Bringing THE REAL WORLD into our classrooms! PROBLEMS, PROBLEMS, PROBLEMS!!!!
What is PBL? • http://www.edutopia.org/project-learning-introduction-video • Moving from : Listen to different sounds. Make a graph. Identify features of common sounds that are disturbing to the ear. • To: Identify five sound pollutions in the community. Form task forces to study the problems and recommend solutions.
Driving Questions • The "Project Based Learning Handbook" has some great tips for developing driving questions with the guidelines below: • Driving Questions are Provocative • Driving Questions are Open Ended • Driving Questions go to the heart of a discipline or topic • Driving Questions are challenging • Driving Questions can arise from real world dilemmas that students find interesting • Driving Questions are consistent with standards (Objectives) • http://www.pbl-online.org/driving_question/dqexplore/dqexplore1.html
PBL’s Include the following Essential Components: • 1. A "driving question" that is anchored in a real-world problem and ideally uses multiple content areas • 2. Opportunities for students to make active investigations that enable them to learn concepts, apply information, and represent their knowledge in a variety of ways • 3. Collaboration among students, teachers, and others in the community so that knowledge can be shared and distributed between the members of the "learning community" • 4. The use of cognitive tools in learning environments that support students in the representation of their ideas: cognitive tools such as computer-based laboratories, hypermedia, graphing applications, and telecommunications (Blumenfeld et al., 1991). • http://abpc.wikispaces.com/file/view/guidelinesPBL.doc
Possible Products • Write a proposal Invent a device • Develop a plan Debate an issue • Design a website Produce a play • Publish a magazine Build a model • Create art • Recommend a solution • Conduct a Campaign • Create a multimedia presentation
Entry Event – engages students and gives reason for inquire • Field trip • Guest speaker • Video/Website • Lively discussion • Puzzling problem • Simulation or activity • Song, poem, art, etc….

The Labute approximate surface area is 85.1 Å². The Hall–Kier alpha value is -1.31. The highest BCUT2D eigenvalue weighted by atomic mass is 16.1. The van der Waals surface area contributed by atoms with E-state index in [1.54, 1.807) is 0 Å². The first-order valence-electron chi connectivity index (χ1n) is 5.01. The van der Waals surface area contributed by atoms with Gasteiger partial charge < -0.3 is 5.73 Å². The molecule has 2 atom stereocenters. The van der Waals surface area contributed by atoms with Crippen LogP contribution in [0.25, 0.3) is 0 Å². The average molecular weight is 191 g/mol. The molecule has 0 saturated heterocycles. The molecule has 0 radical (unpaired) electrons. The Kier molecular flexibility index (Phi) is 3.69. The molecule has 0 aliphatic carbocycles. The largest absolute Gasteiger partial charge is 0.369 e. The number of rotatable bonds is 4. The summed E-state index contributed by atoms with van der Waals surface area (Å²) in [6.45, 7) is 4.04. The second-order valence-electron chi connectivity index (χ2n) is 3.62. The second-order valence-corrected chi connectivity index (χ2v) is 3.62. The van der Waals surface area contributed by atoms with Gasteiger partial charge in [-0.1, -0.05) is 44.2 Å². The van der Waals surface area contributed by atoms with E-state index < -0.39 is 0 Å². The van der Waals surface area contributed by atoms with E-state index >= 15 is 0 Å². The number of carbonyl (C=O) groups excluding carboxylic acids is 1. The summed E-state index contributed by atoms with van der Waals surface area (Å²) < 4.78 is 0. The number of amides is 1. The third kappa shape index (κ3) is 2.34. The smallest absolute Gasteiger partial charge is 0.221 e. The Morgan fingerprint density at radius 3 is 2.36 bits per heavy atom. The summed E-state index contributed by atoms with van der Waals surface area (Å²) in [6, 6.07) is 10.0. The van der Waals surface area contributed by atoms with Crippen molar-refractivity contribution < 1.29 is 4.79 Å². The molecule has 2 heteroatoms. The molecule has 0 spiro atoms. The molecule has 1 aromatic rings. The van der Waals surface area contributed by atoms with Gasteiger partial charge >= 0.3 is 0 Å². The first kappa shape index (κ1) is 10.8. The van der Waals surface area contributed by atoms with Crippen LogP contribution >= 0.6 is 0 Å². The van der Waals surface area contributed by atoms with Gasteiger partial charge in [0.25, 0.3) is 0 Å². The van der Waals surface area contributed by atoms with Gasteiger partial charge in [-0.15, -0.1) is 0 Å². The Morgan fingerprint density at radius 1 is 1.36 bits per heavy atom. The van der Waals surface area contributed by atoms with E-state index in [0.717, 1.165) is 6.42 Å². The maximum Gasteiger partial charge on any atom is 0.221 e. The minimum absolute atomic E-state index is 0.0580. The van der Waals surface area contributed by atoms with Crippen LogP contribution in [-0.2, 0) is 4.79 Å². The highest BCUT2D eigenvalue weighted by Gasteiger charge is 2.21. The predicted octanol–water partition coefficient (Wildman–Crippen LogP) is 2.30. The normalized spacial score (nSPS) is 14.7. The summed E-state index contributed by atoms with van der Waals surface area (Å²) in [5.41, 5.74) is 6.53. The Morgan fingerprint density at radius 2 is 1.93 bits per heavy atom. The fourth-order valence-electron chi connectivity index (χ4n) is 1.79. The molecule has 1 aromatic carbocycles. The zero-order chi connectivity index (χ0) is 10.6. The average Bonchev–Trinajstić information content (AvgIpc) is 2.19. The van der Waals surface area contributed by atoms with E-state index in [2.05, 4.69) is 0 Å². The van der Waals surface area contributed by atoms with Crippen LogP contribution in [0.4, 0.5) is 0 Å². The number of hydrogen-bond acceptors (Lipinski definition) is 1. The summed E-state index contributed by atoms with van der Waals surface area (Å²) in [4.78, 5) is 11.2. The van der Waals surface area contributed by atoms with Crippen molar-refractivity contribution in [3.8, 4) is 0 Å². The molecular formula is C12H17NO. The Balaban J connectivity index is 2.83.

How do I evaluate my PBL? * Assessment helps teachers develop more complex relationships with their students... * Assessment helps students answer the questions "Am I getting it?" and "How am I doing?"... * Assessment can help make content connections clear... * Assessment engages students directly in the evaluation of their own work... * Assessment helps teachers plan their next steps... * Assessment helps students plan their projects... RubricsThe most common assessment and evaluation tools used for collaborative learning are web-based rubrics. • Generic Rubrics can be found at the following site: http://www.bie.org/files/BIE_PBLrubrics.pdf
PBL Examples http://www.bie.org/index.php/site/PBL/resources/Project_Examples http://college.cengage.com/education/pbl/project/project.html http://www.sdst.org/shs/library/pbl.html http://wvde.state.wv.us/teach21/pbl.html http://www.thirteen.org/edonline/lessons/index_sci.html http://www.wested.org/pblnet/other_gp.html http://www.envisionprojects.org/cs/envision/print/docs/743 http://www.techlearning.com/article/1640 http://teams.lacoe.edu/documentation/projects/projects.html#other-current Want more info? See power point: http://www.slideshare.net/internationaled/p-b-l-for-the21st-century
Alternatives • RAFT-ROLE, FORMAT AUDIENCE TOPIC • http://www.readingquest.org/strat/raft.html • Easy RAFTS-http://www.writingfix.com/WAC/Writing_Across_Curriculum_RAFTS_Math.htm